[Python-Dev] Status of C compilers for Python on Windows
Stephen J. Turnbull
stephen at xemacs.org
Tue Oct 28 02:47:29 CET 2014
R. David Murray writes:
> On Sun, 26 Oct 2014 00:19:44 +0200, Antoine Pitrou <solipsis at pitrou.net> wrote:
> > My point is that your "Windows build" would not have the same behaviour
> > as a MSVC-produced Windows build, and so testing it with it would not
> > certify that your code would actually be compatible with genuine
> > MSVC builds of CPython, which we will not stop supporting.
> While true, I don't think that matters for Chris' point.
> If I could use a more linux-like toolchain to build CPython on windows,
> I would doubtless do much more testing on windows for stuff where I
> think windows might behave differently (and I might look at more Windows
> bugs...though frankly there are plenty of bugs for me to look at without
> looking at Windows bugs).
> This is not necessarily a compelling argument for MinGW support.
> However, it *is* a valid argument, IMO.
Nobody claims that the there are not arguments, even compelling
arguments, for MinGW support (more generally, support for alternative
But there are *also* compelling arguments for *supporting* *both*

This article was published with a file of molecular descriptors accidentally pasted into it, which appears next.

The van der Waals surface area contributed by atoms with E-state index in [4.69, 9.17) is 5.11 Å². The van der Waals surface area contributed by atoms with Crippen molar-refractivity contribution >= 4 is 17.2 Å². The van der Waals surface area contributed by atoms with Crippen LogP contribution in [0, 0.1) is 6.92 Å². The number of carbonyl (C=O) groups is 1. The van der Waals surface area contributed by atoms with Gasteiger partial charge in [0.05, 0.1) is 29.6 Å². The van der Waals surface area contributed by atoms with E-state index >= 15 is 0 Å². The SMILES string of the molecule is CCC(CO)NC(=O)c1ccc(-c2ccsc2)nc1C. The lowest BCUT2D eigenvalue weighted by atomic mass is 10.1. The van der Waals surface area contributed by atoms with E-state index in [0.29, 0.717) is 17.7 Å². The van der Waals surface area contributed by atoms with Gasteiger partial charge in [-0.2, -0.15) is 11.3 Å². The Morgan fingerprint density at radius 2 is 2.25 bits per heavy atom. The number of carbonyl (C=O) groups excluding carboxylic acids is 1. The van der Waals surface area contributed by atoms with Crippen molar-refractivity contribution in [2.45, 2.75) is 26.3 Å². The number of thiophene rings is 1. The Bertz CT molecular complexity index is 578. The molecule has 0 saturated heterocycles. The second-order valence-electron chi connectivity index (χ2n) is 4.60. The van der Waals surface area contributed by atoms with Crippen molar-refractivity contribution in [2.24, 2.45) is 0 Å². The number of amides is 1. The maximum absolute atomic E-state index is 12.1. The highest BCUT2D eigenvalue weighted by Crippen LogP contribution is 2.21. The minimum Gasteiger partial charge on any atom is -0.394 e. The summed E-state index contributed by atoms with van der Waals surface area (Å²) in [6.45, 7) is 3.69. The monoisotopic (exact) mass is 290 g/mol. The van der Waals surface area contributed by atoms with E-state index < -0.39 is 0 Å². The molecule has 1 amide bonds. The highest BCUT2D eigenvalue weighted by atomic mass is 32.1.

those "no need to worry about mixed ABIs" situations and *mixed*
situations. And that becomes Python Dev's problem if the patches are
added to core Python. Currently, they're somebody else's problem, and
that's as it should be at this stage.
Python is open source. Nobody is objecting to "somebody else" doing
this. The problem here is simply that some "somebody elses" are
trying to throw future work over the wall into python-dev space.
There is nothing wrong with that, either -- that's why there is a
stdlib, for example -- but the python-dev concerns about platform
fragmentation are genuine (even if not applicable to all potential
users of the alternative toolchains), and substantial resources will
be needed to do the testing required to meet python-dev's requirement
that such code be *binary* compatible with other binaries downloaded
for Windows, as well as for maintenance of the code itself.
 Some *do* question whether there's a need for anybody to do this,
and that's bogus. "I just wanna" is good enough reason to do it. The
issue here is that it's not good enough reason for python-dev to do
the support and maintenance going forward.
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